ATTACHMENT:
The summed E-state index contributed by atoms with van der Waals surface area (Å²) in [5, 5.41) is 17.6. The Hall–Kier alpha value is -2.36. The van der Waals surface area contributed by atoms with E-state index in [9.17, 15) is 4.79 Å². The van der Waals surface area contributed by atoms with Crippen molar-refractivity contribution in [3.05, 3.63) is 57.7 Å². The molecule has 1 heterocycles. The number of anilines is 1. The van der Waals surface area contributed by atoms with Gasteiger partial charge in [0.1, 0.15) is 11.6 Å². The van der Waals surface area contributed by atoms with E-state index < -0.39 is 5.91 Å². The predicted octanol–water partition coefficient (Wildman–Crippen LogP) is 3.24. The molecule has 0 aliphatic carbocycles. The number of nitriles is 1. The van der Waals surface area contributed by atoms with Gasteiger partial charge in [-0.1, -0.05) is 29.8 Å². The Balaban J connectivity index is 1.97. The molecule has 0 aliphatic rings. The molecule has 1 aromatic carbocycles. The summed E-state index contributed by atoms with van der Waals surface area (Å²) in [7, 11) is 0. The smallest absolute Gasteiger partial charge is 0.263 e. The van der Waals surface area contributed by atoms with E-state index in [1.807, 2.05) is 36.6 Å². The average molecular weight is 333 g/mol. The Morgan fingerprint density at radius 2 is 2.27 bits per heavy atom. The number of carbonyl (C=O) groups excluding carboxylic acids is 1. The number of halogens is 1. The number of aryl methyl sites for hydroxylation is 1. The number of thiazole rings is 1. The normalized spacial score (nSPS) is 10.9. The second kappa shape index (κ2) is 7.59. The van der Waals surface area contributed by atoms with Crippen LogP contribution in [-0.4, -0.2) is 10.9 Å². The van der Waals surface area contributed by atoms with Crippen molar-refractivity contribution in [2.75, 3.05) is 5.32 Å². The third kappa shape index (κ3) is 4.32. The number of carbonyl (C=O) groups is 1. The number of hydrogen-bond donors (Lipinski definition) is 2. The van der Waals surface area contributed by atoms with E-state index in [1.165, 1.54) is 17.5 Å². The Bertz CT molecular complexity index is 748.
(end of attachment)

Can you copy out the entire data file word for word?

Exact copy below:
The summed E-state index contributed by atoms with van der Waals surface area (Å²) in [5, 5.41) is 17.6. The Hall–Kier alpha value is -2.36. The van der Waals surface area contributed by atoms with E-state index in [9.17, 15) is 4.79 Å². The van der Waals surface area contributed by atoms with Crippen molar-refractivity contribution in [3.05, 3.63) is 57.7 Å². The molecule has 1 heterocycles. The number of anilines is 1. The van der Waals surface area contributed by atoms with Gasteiger partial charge in [0.1, 0.15) is 11.6 Å². The van der Waals surface area contributed by atoms with E-state index < -0.39 is 5.91 Å². The predicted octanol–water partition coefficient (Wildman–Crippen LogP) is 3.24. The molecule has 0 aliphatic carbocycles. The number of nitriles is 1. The van der Waals surface area contributed by atoms with Gasteiger partial charge in [-0.1, -0.05) is 29.8 Å². The Balaban J connectivity index is 1.97. The molecule has 0 aliphatic rings. The molecule has 1 aromatic carbocycles. The summed E-state index contributed by atoms with van der Waals surface area (Å²) in [7, 11) is 0. The smallest absolute Gasteiger partial charge is 0.263 e. The van der Waals surface area contributed by atoms with E-state index in [1.807, 2.05) is 36.6 Å². The average molecular weight is 333 g/mol. The Morgan fingerprint density at radius 2 is 2.27 bits per heavy atom. The number of carbonyl (C=O) groups excluding carboxylic acids is 1. The number of halogens is 1. The number of aryl methyl sites for hydroxylation is 1. The number of thiazole rings is 1. The normalized spacial score (nSPS) is 10.9. The second kappa shape index (κ2) is 7.59. The van der Waals surface area contributed by atoms with Crippen LogP contribution in [-0.4, -0.2) is 10.9 Å². The van der Waals surface area contributed by atoms with Crippen molar-refractivity contribution in [2.75, 3.05) is 5.32 Å². The third kappa shape index (κ3) is 4.32. The number of carbonyl (C=O) groups is 1. The number of hydrogen-bond donors (Lipinski definition) is 2. The van der Waals surface area contributed by atoms with E-state index in [1.165, 1.54) is 17.5 Å². The Bertz CT molecular complexity index is 748.